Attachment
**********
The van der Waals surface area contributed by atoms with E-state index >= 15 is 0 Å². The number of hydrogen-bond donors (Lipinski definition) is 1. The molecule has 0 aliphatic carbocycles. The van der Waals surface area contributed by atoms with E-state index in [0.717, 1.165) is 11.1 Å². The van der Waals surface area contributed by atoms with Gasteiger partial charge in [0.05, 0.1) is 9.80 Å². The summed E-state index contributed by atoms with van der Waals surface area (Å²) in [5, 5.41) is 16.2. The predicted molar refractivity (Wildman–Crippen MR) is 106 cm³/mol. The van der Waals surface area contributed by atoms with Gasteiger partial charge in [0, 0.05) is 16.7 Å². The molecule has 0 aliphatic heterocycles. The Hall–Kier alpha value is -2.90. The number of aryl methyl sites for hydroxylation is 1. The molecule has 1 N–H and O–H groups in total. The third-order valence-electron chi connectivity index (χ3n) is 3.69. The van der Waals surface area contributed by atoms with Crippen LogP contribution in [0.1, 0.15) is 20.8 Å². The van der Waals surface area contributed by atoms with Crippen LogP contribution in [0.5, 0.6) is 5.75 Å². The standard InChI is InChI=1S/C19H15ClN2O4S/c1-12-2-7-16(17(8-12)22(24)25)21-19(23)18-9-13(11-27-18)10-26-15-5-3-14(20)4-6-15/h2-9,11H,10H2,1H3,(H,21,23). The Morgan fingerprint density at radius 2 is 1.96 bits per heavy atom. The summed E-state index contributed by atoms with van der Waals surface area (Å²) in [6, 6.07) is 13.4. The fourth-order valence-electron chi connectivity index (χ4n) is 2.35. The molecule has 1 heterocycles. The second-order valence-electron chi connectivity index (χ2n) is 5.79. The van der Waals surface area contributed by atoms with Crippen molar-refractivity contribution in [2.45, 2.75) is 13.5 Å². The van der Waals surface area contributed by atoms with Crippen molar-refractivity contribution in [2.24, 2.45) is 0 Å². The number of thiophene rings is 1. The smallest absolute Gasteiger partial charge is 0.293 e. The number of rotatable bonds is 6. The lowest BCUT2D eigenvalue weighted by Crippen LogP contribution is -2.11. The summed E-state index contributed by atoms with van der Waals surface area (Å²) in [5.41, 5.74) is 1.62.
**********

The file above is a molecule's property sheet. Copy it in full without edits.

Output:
The van der Waals surface area contributed by atoms with E-state index >= 15 is 0 Å². The number of hydrogen-bond donors (Lipinski definition) is 1. The molecule has 0 aliphatic carbocycles. The van der Waals surface area contributed by atoms with E-state index in [0.717, 1.165) is 11.1 Å². The van der Waals surface area contributed by atoms with Gasteiger partial charge in [0.05, 0.1) is 9.80 Å². The summed E-state index contributed by atoms with van der Waals surface area (Å²) in [5, 5.41) is 16.2. The predicted molar refractivity (Wildman–Crippen MR) is 106 cm³/mol. The van der Waals surface area contributed by atoms with Gasteiger partial charge in [0, 0.05) is 16.7 Å². The molecule has 0 aliphatic heterocycles. The Hall–Kier alpha value is -2.90. The number of aryl methyl sites for hydroxylation is 1. The molecule has 1 N–H and O–H groups in total. The third-order valence-electron chi connectivity index (χ3n) is 3.69. The van der Waals surface area contributed by atoms with Crippen LogP contribution in [0.1, 0.15) is 20.8 Å². The van der Waals surface area contributed by atoms with Crippen LogP contribution in [0.5, 0.6) is 5.75 Å². The standard InChI is InChI=1S/C19H15ClN2O4S/c1-12-2-7-16(17(8-12)22(24)25)21-19(23)18-9-13(11-27-18)10-26-15-5-3-14(20)4-6-15/h2-9,11H,10H2,1H3,(H,21,23). The Morgan fingerprint density at radius 2 is 1.96 bits per heavy atom. The summed E-state index contributed by atoms with van der Waals surface area (Å²) in [6, 6.07) is 13.4. The fourth-order valence-electron chi connectivity index (χ4n) is 2.35. The molecule has 1 heterocycles. The second-order valence-electron chi connectivity index (χ2n) is 5.79. The van der Waals surface area contributed by atoms with Crippen molar-refractivity contribution in [2.45, 2.75) is 13.5 Å². The van der Waals surface area contributed by atoms with Crippen molar-refractivity contribution in [2.24, 2.45) is 0 Å². The number of thiophene rings is 1. The smallest absolute Gasteiger partial charge is 0.293 e. The number of rotatable bonds is 6. The lowest BCUT2D eigenvalue weighted by Crippen LogP contribution is -2.11. The summed E-state index contributed by atoms with van der Waals surface area (Å²) in [5.41, 5.74) is 1.62.